Tuesday, 8 September 2009

Thula sizwe

For their next Christmas show a choir I belong to is doing an intriguing song called Hope for Resolution. This involves the weaving together of an English hymn, Of the Father's love begotten and a Zulu song, Thula sizwe (‘Be still, my country’).

Many years ago I attended an elementary course of Zulu at SOAS, which included a detailed account of the phonetics. Zulu is a wonderful language for exemplifying speech sounds with different airstream mechanisms, since its sound system includes not only ejectives and implosives, but also clicks — plain, aspirated, voiced, nasalized, and breathy-nasalized. And there are alveolar lateral fricatives and affricates and even a velar lateral affricate ejective.

The words of the song, repeated several times in different combinations, are
Thula sizwe, ungabokhala,
uJehova wakho uzokunqobela.
Inkululeko, sizoyithola.

which means (as far as I can tell)
Be still, country, do not cry,
Jehovah will conquer for you.
Freedom, we will find/get it.

and is authentically pronounced (I think)

ˈtʰuːla ˈsiːzwɛ uŋɡaɓɔˈkʰaːla
udʒɛˈhɔːva waːkʰɔ uzɔɠuˈŋǃɔɓɛːla
iŋkʼuluˈlɛːɠɔ sizɔjiˈtʰɔːla

(ɓ, ɠ = voiced implosives, i.e. with ingressive glottalic airstream; = ejective, i.e. with egressive glottalic airstream; ŋǃ = voiced nasalized alveolar (retroflex) click, i.e. with an egressive pulmonic airstream for the ŋ component and a velaric ingressive airstream for the click component)

I haven’t been able to check this with a native speaker, so if anyone knows better please do not hesitate to tell me.
Zulu has high, low, and falling tones, but with the exception of thúla, -khâla and -thóla I do not know what the tones in these words are.

Zulu morphology is highly agglutinative. For example, the word uzokunqobela (‘he will conquer for you’), is made up of u- (subject concord), -zo- (future tense marker), -ku- (object concord), -nqob- (verb root, ‘conquer’), -el- (“applied” suffix, do something on behalf of someone else), -a (ending).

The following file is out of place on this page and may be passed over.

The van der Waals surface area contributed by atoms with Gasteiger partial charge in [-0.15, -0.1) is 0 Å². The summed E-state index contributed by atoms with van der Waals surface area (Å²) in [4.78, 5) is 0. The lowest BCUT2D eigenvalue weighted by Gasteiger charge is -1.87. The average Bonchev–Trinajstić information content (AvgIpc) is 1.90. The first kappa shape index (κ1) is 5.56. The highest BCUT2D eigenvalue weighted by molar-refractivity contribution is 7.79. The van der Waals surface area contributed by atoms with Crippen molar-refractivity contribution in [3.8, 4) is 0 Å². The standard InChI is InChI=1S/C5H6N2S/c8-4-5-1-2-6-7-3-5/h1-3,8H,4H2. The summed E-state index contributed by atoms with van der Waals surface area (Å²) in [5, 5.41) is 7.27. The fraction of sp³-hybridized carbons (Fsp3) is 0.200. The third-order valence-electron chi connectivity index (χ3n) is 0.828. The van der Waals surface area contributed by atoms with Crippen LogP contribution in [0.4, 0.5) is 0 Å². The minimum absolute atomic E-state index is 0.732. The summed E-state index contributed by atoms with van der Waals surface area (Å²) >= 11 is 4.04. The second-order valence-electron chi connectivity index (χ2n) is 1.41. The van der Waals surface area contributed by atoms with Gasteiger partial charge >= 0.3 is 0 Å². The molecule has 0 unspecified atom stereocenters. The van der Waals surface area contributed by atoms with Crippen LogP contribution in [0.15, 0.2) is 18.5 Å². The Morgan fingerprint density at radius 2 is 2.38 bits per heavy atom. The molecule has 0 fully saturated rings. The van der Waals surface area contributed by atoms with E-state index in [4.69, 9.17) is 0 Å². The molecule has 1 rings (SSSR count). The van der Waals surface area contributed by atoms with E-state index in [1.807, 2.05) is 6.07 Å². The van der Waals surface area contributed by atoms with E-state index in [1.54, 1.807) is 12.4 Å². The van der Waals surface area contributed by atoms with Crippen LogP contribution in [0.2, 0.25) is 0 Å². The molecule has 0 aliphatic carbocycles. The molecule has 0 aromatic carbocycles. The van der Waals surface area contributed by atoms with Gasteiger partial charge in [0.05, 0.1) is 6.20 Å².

Certain Zulu voiced consonants, known as depressor consonants, have a lowering effect on the tone of the following vowel. Among them are the pulmonic-air voiced obstruents, but not the voiced implosives. This is relevant to the perception of the phonemic contrast between plain voiced plosives and implosives. The implosives are only very mildly implosive and the main auditory difference between them and the plain voiced plosives is that plain [b] and [ɡ] are depressors, while weak-implosive [ɓ] and [ɠ] are not. In singing, though, such tonal subtleties are naturally lost.

Our choirmaster has taught us to sing
tula sizwe uŋgabokala
ujehova wako uzokuŋkobela
iŋkululeko sizojitola
which seems close enough.
But I don’t think I shall be able to resist defiantly pronouncing the nasalized click in its proper place in uzokunqobela.


  1. Interesting how easy it is to prime the brain - I automatically started deciphering the url as 'Lesbian and Gay Men's Choir' - wait hwut?

  2. My high school choir sang this song one year. We had a South African exchange student who spoke Zulu, and like you, he absolutely insisted on the click. I don't recall him even mentioning the implosives. We ended up singing something like your transcription, with the click (probably the wrong click, though, as the guy was a native speaker of Afrikaans, spoke quietly with a heavy accent, and spent only about 15 minutes with us). But if a high school choir can manage something of a click, surely you guys can do it properly.

  3. One thing about singing the words is that you don't have to worry about the tones.

  4. I sang this song in 1995 with my choral group and I remember it well to this day. As far as I can tell your phonetics and click placement is exactly right. Either that, or all of us have been doing it incorrectly =) Search "thula sizwe" on YouTube and you will find many versions of it. Also, note that there is a men's choral group named "Thula Sizwe" that sing traditional Zulu style songs, but I do not know if they have sung this exact song.

  5. "Of the Father's Love Begotten" is a Latin text by Marcus Aurelius Clemens Prudentius,
    AD 348-413. Music: Plainsong mode V, 13th century.
    (Source: Evangelical Lutheran Worship, Augsburg Fortress Publishers, Minneapolis, Minnesota, USA copyright 2006)

  6. Here is a native speaker demonstrating pronunciation of Thula Sizwe one word at a time:


    It is from a website called 'Sing Africa!' which has information about African songs for use in schools. Wonderful - like this blog, only in a different way! I hope you enjoy it. Catherine Paver

    1. Our choir is learning Thula Sizwe and I'd love to access this file to hear the accurate pronounciation. Alas the 'Sing Africa' website seems to have been taken over by an oil supplier - Barton Petroleum! Any ideas where 'Sing Africa' has gone?

    2. Try this one:

  7. Hello,

    Tks for the pronounce!
    I just wanna know the story of Thulasiswe, is there any?

    Tks again